Effect of pH - enzyme preparations were directly assayed in the pH range of 3.1-10.0, using 0.1M of the following buffers: citrate (pH 3.1), acetate (pH 4.2 and 5.0), bis-Tris (pH 6.2), imidazole (pH.7.3), Tris-HCl (pH 8.6) and carbonate-bicarbonate (pH 10.0).

Effect of storage at low temperatures - enzyme extracts were stored at -20ºC (in a freezer) or at 5ºC (in a refrigerator) and in both cases, the activities were followed for six months.

Substrate specificity - synthetic or natural compounds were tested as substrates at 10 mM final concentration. The enzyme activity was determined by measuring the released inorganic phosphate.

Kinetic parameters - enzyme activity was assayed in the concentration range from 0.05 to10.0 of mM p-nitrophenylphosphate (pNPP) as substrate. Michaelis-Menten constant (Km) and maximum velocity (Vmax) were calculated from the Lineweaver-Burk plot.Activation energy (Ea) was determined from the slope of the Arrhenius plot (log V versus 1/T) obtained for five temperatures values, according to Dixon & Webb (1979). Analyses were carried out in duplicate.

Effect of Hg2+ - in vitro evaluation. Prior to the determination of enzyme activity, the enzyme was preincubated for 20 minutes at 37ºC in the presence of the metal ion. The concentration that promotes 50% of enzyme inhibition (IC50) and its 95% confidence limits were calculated by adjusting the regression curve data (% activity versus concentration) for enzyme activity at fifteen doses of Hg 2+ (HgCl2). Analysis was carried out in duplicate.

In vivo evaluation - algae cell suspensions (~5 × 106 cells mL-1) were exposed to Hg2+ present in the algae medium at three or five concentrations. The assays were performed with a control (no pollutant) by incubating at 20ºC (2,000-3,000 lux) for 24 hours or 7 days. The cells suspensions were harvested by centrifugation, suspended in 3 mL sodium acetate buffer (pH 5.0) and submitted to freezing/thawing/sonication followed by centrifugation as described above. The enzyme activity in the culture, the protein content in the extract, and the specific activity in the extract were expressed as mU mL-1, μg mL-1 and mU mg-1 protein, respectively. Protein content was determined by the method of Lowry et al. (1951) using bovine serum albumin as standard. The concentration that promoted 50% decrease in specific activity (EC50) and its 95% confidence limits were calculated from the regression curve data (% specific activity versus pollutant concentration).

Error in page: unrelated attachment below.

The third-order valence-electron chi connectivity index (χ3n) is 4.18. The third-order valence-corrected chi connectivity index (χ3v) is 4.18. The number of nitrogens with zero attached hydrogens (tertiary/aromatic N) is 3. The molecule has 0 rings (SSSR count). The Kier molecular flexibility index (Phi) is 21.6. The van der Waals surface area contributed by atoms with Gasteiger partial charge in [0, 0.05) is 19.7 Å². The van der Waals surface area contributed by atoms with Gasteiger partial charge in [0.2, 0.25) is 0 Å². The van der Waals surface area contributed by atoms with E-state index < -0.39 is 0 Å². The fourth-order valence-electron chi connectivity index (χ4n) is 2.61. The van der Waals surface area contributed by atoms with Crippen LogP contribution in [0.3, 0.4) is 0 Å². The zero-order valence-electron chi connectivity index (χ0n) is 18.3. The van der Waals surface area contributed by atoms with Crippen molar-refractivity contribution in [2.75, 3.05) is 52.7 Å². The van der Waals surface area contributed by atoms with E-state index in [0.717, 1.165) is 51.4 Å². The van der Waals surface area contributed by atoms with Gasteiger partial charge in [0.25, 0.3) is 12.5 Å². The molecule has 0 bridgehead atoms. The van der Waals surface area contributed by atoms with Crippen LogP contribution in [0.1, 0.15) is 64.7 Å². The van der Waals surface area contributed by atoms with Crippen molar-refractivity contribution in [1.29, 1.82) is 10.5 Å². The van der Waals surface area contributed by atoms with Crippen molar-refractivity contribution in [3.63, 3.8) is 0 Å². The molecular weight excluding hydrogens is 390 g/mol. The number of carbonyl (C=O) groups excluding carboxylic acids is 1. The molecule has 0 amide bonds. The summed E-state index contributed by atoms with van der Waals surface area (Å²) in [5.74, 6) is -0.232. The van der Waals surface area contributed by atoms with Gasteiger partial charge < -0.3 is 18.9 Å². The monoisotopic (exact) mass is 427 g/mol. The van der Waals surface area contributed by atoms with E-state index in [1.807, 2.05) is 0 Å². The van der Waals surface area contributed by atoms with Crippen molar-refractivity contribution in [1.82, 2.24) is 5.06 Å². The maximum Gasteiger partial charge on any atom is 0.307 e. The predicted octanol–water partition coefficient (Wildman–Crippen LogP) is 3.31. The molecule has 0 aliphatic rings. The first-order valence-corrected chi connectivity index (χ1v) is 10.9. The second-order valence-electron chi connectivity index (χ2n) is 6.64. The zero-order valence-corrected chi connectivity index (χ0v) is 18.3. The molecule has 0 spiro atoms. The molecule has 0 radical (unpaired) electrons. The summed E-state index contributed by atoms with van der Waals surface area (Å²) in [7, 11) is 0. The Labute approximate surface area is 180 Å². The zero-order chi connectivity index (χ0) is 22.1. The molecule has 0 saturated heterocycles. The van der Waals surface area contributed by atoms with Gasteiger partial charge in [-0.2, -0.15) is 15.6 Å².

Data Analysis and Statistics - results were analyzed by Simples Regression and One Way ANOVA modules with a Statgraphics ® Plus Version 2 software package. A p value < 0.05 was considered as significant.

Assay of phosphatase activity - was routinely assayed, at least in duplicate, by incubating the enzyme with p-nitrophenylphosphate (pNPP) as substrate, as previously described (Prazeres et al., 2004). The enzyme activity was determined in a final volume of 1 mL containing 0.1 M sodium acetate buffer pH 5.0, 10 mM substrate and the enzyme extract. The reaction medium was incubated for 40 min at 37ºC and the reaction was terminated by the addition of 1 mL of 1 M NaOH. The p-nitrophenol (pNP) released was measured at 405 nm in a UNICAM 8625 UV/VIS spectrophotometer, using a molar extinction coefficient of 18,300 M-1cm-1.

Enzyme activity towards various phosphate esters used as substrates was determined by the liberation of Pi (Lowry & Lopez, 1945). Reactions were terminated by the addition of 1 mL 3% ammonium molybdate (in 200 mM sodium acetate buffer, pH 4.0), followed by the addition of 0.1 mL of 2% ascorbic acid (in 200 mM sodium acetate buffer, pH 4.0). The color was developed for 30 min and the absorbance was read at 700 nm.




Table 1 shows that freezing with liquid N2 followed by maceration yielded the highest enzyme extraction compared with the other procedures. The results demonstrated an increase of about 4-fold in the enzymatic activity in the samples submitted to freezing (N2)/maceration or probe sonication in relation to those submitted to ultra-sound water bath.

Temperature stability and effect of pH